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1 Dec, 2021 13:25

NFTs and activism named 'most powerful art' of 2021 – no actual artists need apply

NFTs and activism named 'most powerful art' of 2021 – no actual artists need apply

The ArtReview Power 100 is an annual measure of how badly postmodernism and progressivism has degraded culture.

Last year’s list put Black Lives Matter at #1, this year it is the artificial intelligence-generated digital commodity ERC-721. This non-fungible token is named the most influential party/entity in the annual list announced on December 1. Number 2 is Anna L. Tsing (“anthropologist”), #3 Ruangrupa (communitarian-focussed Indonesian collective) and #4 is Theaster Gates (b. 1973), American artivist with a focus on racial issues.  

NFTs: opportunities or scams, not art

Non-fungible tokens (NFTs) are digital commodities (or a form of cryptocurrency) that have recently generated large sums of money in the art world. They are unique images that exist only as blockchain (digital code), having no physical component. The common perception is that NFT is a financial bubble, with only a tangential relationship with art.

Digital data may be a financial opportunity or a scam, but at the moment pieces can fetch up to over $69 million at auction. The result may be visual slurry with no aesthetic merit, but appearance was not why it was produced nor acquired. It was an investment. A possible advantage of the NFT craze is that it might siphon off the most avaricious investors and free gallery walls of bad art, allowing fine art to become again the domain of people who love making and looking at pictures and objects.  

In the American comic book industry, politically progressivist writers (prompted by online publications such as The Verge) have condemned NFTs as environmentally damaging because they require computing power which consumes electricity. However, some observers have pointed out that whereas comic book artists can become rich from NFTs, their writer colleagues are unable to benefit from NFTs. There is a suspicion that the vehemence of writers’ invectives comes from jealousy.

Anyone but artists

Artivism is the widespread trend of parasitising art venues and funding in order to engage in political action. Artivist Theaster Gates, whose interventions and curating centre on community activism, is only one of the curators ranked in the list. Eyal Weizman, a progressivist artivist/curator, is at #19. His recent exhibition in Manchester was so controversial that it was closed after a dispute with the venue, Whitworth Gallery. The display (by Weizman’s collective Forensic Architecture) was a presentation of data regarding treatment of Palestinians by the Israeli military forces, with a strong bias against the Israeli government. Another non-artist is 92-year-old Mexican “Mixe linguist and activist” Yásnaya Elena Aguilar Gil. So, no art qualifications or artistic engagement needed to get into this art power list. According to postmodernism, art is merely a category of nomination. Name something art and it becomes art. Now ArtReview is naming political activists as artists.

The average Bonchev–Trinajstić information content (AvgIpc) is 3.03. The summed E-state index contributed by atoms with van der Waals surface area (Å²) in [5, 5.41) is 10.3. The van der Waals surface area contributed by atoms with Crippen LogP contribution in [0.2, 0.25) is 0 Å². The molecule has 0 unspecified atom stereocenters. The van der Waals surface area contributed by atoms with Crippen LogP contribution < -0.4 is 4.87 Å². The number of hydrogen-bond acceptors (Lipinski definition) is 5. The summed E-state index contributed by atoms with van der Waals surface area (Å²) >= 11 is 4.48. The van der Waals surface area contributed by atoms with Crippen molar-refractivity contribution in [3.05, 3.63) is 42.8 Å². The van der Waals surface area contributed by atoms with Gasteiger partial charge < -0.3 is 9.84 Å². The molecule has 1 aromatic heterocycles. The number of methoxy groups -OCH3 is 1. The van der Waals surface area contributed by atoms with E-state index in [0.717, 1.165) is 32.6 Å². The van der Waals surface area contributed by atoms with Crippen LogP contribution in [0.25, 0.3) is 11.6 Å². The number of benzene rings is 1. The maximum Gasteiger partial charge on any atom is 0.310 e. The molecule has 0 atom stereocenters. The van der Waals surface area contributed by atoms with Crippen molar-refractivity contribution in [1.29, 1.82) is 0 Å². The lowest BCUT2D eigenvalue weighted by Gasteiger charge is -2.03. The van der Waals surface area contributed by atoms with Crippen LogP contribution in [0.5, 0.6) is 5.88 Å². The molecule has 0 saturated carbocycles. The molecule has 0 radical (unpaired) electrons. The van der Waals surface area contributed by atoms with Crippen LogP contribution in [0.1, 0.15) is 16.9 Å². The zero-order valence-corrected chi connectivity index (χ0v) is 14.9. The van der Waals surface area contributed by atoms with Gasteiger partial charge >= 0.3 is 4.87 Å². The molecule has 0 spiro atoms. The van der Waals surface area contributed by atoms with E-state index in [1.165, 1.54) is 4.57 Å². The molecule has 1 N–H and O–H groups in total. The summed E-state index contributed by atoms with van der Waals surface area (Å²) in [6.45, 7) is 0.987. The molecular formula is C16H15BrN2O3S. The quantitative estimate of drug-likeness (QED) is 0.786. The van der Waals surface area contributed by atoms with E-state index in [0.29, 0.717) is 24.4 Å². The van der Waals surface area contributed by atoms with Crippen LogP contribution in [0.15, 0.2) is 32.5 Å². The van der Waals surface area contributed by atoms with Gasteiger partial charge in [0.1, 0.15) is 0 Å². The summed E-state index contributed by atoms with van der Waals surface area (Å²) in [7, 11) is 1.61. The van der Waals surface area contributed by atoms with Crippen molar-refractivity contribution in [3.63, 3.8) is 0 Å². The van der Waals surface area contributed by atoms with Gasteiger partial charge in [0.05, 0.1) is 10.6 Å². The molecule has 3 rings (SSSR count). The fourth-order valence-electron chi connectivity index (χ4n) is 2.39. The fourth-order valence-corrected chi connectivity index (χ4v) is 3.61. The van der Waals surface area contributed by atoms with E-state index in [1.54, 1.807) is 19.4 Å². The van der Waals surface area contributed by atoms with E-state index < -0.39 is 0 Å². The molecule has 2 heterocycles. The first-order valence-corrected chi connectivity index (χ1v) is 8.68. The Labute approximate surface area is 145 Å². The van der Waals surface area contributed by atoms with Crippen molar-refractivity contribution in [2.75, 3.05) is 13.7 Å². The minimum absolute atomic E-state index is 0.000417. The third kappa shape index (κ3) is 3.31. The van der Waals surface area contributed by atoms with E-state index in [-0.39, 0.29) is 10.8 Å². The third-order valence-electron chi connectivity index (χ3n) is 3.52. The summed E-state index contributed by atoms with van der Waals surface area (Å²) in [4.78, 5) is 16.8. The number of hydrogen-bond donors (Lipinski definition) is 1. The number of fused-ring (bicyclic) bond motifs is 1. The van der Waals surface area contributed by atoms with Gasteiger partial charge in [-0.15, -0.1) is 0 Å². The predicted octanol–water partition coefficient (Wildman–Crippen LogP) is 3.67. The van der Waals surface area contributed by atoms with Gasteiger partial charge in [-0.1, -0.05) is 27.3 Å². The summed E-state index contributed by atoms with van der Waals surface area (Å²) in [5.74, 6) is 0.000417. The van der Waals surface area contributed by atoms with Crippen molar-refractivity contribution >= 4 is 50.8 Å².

At #5, the highest ranked ‘artist’ is Anne Imhof (German, b. 1978) “best known for her endurance art.” Search for images of her art online and you will encounter a sulky-faced individual posing archly in gallery spaces. So, not exactly the sort of art you would hang on your wall. The only name the average person might recognise is Olafur Eliasson (Danish/Icelandic, b. 1967), best known for his large installations, particularly at the Tate Modern in 2003. But these are more museum-funded entertainments than fine art. The remainder of the artists noted in the press release are all issues-based (i.e. political). As vacant as Eliasson's spectacles are, they do not berate you for your privilege or thrust ugliness in the viewer’s face.  

Philosopher Byung-Chul Han is given the #55 position. I know that when I meet student artists and members of my life-drawing group, Byung-Chul Han is one of our favourite philosophers. We are always sharing his quotes and exchanging copies of his books. No, not even professional artists know who these individuals are nor would they benefit from knowing them. The preening self-regard for quasi-intellectuals began with conceptual art in the late 1960s and has now infected every pore of the upper strata of the art world.

Depressing, ridiculous, infuriating…and perfect

The ArtReview Power list shows how detached the elite class is. The list patronises minorities (in the press release, five black women are framed specifically in racial terms), promotes repatriation of non-Western artefacts to their countries of origin (four campaigners listed), and prioritises curators over artists. The list is a time capsule of current-day political correctness.

As art supported by the state – promoted by museums, hosted by venues that receive tax-breaks, funded by governmental diplomatic soft-power cultural initiatives – becomes more divorced from what the rest of us recognise as art, so the elites show their hand. The aim of state art is not to beautify or ennoble or excite; it is to politically harangue people, push niche ideologies, and to humiliate taxpayers by forcing them to fund grotesque extravagances.

Depressing, ridiculous, infuriating, risible, and pompous as it is, the ArtReview Power 100 is the perfect reflection of postmodernist state art today.

The statements, views and opinions expressed in this column are solely those of the author and do not necessarily represent those of RT.

The statements, views and opinions expressed in this column are solely those of the author and do not necessarily represent those of RT.